Industrial wastewater treatment is a vast world with endless pockets of knowledge, it’s hard to know where to start. That’s why I created this guide that gives you a great high-level overview that will build up your knowledge and empower you to make informed decisions on wastewater.  

Whether you’re looking to set up onsite wastewater treatment, find ways to reduce operational costs, or are just curious about industrial wastewater treatment, this is your guide.   

Municipal vs Industrial Treatment 

Municipal wastewater treatment and industrial wastewater treatment split diagnally

Let’s first differentiate between municipal and industrial wastewater treatment, they are in fact very different. These two sectors make up the bulk of global wastewater treatment, each with their own suite of unique challenges that require specific treatment methods to overcome.  

When you think of wastewater treatment, you probably think of sewage, the water flowing down your drains when you shower or flush the toilet. This falls under municipal wastewater treatment – any effluent generated from domestic households and businesses. Typically, this wastewater has fewer toxic compounds but comes with inherent challenges such as population growth and stormwater fluctuations.  

Industrial wastewater is much more interesting, in my opinion. This wastewater comes from manufacturing or production facilities and is much more variable in composition and contain higher levels of pollutants. Industrial flows are unique to the processes creating them, and therefore come with unique sets of challenges

Let’s dive in to how we can treat this wastewater. 

Primary Wastewater Treatment 

Wastewater treatment is too complex to be completed in just a single step, therefore we categorize treatment into three categories: primary, secondary and tertiary. Each step focuses on treating different contaminants and depending on the wastewater composition, you may require all three steps, or just one.  

Primary treatment is the first step for ensuring wastewater meets discharge standards. It uses a combination of chemical and physical processes to remove suspended and floating particles from the wastewater. Think of a mesh screen separating debris from water, this is almost always required prior to the waste stream entering secondary treatment. 

Secondary Wastewater Treatment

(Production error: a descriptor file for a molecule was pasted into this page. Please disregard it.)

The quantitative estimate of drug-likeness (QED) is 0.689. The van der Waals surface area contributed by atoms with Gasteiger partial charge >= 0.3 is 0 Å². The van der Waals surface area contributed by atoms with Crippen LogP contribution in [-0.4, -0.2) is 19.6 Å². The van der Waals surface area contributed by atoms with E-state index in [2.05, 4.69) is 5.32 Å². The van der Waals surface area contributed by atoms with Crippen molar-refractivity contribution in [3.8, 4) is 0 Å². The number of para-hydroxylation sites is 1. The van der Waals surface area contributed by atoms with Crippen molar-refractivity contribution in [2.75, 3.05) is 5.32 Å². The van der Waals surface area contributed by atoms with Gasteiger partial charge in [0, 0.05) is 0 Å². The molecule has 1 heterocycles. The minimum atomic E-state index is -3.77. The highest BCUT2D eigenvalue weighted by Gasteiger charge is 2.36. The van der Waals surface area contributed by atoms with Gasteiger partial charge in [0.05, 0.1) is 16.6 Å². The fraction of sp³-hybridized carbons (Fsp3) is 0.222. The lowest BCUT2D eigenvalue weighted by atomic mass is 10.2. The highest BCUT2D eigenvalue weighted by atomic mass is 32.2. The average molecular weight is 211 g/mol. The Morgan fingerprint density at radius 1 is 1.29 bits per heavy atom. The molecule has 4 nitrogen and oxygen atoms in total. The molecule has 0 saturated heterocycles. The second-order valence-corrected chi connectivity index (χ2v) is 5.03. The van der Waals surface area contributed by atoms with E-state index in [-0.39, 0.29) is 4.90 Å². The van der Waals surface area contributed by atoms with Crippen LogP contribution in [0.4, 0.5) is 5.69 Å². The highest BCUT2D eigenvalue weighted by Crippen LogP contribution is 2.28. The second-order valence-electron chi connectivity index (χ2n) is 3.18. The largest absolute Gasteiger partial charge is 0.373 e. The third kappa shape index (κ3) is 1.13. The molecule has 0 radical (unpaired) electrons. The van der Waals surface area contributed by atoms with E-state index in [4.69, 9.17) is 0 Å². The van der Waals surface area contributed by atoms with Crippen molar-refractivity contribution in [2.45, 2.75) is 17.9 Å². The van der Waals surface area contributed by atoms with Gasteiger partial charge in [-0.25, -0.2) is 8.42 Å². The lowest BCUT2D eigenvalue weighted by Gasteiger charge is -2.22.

The next step, secondary wastewater treatment, focuses on the removal of dissolved and suspended organic materials in the waste stream. This is vital for the safe discharge of wastewater or its reuse in other human activity as this organic material can have detrimental environmental and health effects.  

Secondary treatment generally, relies on biological processes to treat the wastewater – utilizing microorganisms that can break down the organic material. These processes typically revolve around two treatment methods, aerobic and anaerobic treatment, each with their own subsets of unique treatment technologies.  

Aerobic vs Anaerobic Treatment 

The two primary biological treatment methods, aerobic and anaerobic biological treatments, each have their benefits and downsides you must consider when planning and implementing onsite industrial wastewater treatment systems.  

Aerobic wastewater treatment with brown water and a magnifying glass showing microbes.

 Aerobic treatment uses aerobic microbes that require oxygen to break down organic materials. Aerobic treatment accounts for the majority (80%) of global wastewater treatment plants yet typically is the lesser used method for industrial wastewater treatment.

This is because, although more cost-effective, it’s only suitable to handle low- to mid-strength BOD wastewater and requires a large footprint. It also has high energy requirements to oxygenate the water.

Anaerobic treatment uses anaerobic microbes that break down organic materials in the absence of oxygen. This method can handle high levels of BOD and is typically energy-positive due to biogas (methane) production during treatment. You’d typically burn this biogas for reuse for energy generation. Yet the costs of installing and maintaining this treatment are significantly higher.  

The most common pollutant being removed by biological treatment is BOD, and the concentration or strength of BOD in your wastewater typically determines whether aerobic or anaerobic processes are the best solution for treatment.   

Innovative Technologies 

Now that you’ve learned a bit about industrial wastewater treatment, I wanted to introduce some technologies that can help you level up your treatment. 

13 water sector technologies logos over a water background

As water scarcity and climate change are becoming more prevalent, industrial companies must rethink the way they approach wastewater and move outside the traditional primary and secondary systems. Here are 13 new technologies that are changing the wastewater treatment landscape. 

I hope you enjoyed this guide and feel equipped to make more informed decisions on your wastewater treatment – or at least learned something new today! Check out our other resources for a deeper dive into the topic.